“It’s more pertinent to fixed income managers due to their sensitivity to interest rates. However, if you look at equity markets, their movement this year is very much linked to interest rate policy and the decision to halt quantitative tightening within the US.”

Labour government could throw up more candidates

The election of a Labour government if the country goes to the polls before the end of the year could throw up further frontrunners for the leading role.

“We’d have a very different Bank of England. John McDonnell has talked about moving the Bank to Birmingham,” Leaviss says. “You would see a very different person chosen, maybe someone like Adair Turner, who’s written about monterisation of debt and writing off of debts. If you had another downturn you could see that coming through under a Labour government.”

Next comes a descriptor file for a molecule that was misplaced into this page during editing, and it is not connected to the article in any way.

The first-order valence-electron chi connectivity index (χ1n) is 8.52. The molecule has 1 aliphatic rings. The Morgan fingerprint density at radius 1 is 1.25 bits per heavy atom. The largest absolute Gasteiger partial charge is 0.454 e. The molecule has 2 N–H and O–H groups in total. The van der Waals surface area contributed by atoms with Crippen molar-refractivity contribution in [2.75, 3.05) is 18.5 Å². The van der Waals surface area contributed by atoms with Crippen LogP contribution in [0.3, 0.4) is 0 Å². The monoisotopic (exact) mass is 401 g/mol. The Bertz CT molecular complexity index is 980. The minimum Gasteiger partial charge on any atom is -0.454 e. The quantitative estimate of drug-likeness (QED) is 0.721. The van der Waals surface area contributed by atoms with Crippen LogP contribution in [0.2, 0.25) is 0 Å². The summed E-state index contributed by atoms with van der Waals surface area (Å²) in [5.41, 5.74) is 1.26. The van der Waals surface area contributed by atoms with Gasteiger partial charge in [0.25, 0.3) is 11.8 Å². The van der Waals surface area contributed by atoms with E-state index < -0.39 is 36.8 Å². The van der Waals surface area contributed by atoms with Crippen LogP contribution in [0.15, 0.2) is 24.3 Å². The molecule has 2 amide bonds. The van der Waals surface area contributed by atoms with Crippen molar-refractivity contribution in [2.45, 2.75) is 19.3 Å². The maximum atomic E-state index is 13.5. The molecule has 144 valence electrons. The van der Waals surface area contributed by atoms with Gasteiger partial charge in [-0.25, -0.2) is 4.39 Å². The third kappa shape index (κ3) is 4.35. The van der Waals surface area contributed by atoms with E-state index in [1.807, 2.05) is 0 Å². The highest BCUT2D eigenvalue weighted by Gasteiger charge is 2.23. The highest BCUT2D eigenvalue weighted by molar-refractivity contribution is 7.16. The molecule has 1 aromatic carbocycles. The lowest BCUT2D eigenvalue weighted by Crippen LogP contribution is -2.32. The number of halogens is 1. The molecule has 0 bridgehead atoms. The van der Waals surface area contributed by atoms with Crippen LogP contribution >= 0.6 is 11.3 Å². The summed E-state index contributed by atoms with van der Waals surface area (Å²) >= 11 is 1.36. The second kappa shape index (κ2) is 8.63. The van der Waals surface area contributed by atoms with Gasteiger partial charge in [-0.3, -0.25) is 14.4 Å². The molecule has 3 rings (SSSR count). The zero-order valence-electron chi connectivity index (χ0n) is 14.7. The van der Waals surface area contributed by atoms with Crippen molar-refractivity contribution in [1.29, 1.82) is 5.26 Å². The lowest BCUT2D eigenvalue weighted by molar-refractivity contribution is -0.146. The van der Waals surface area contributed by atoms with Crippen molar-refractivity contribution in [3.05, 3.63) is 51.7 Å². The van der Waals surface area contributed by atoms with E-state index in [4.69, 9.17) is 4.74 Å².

Early elections are one of the most underestimated risks, Dall’Angelo reckons.

She says: “They would probably take place in autumn before the new Brexit deadline. It is possible there will be another extension and then either a second referendum or a hard Brexit if the next prime minister is a hardline Brexiteer, which is possible in my view.”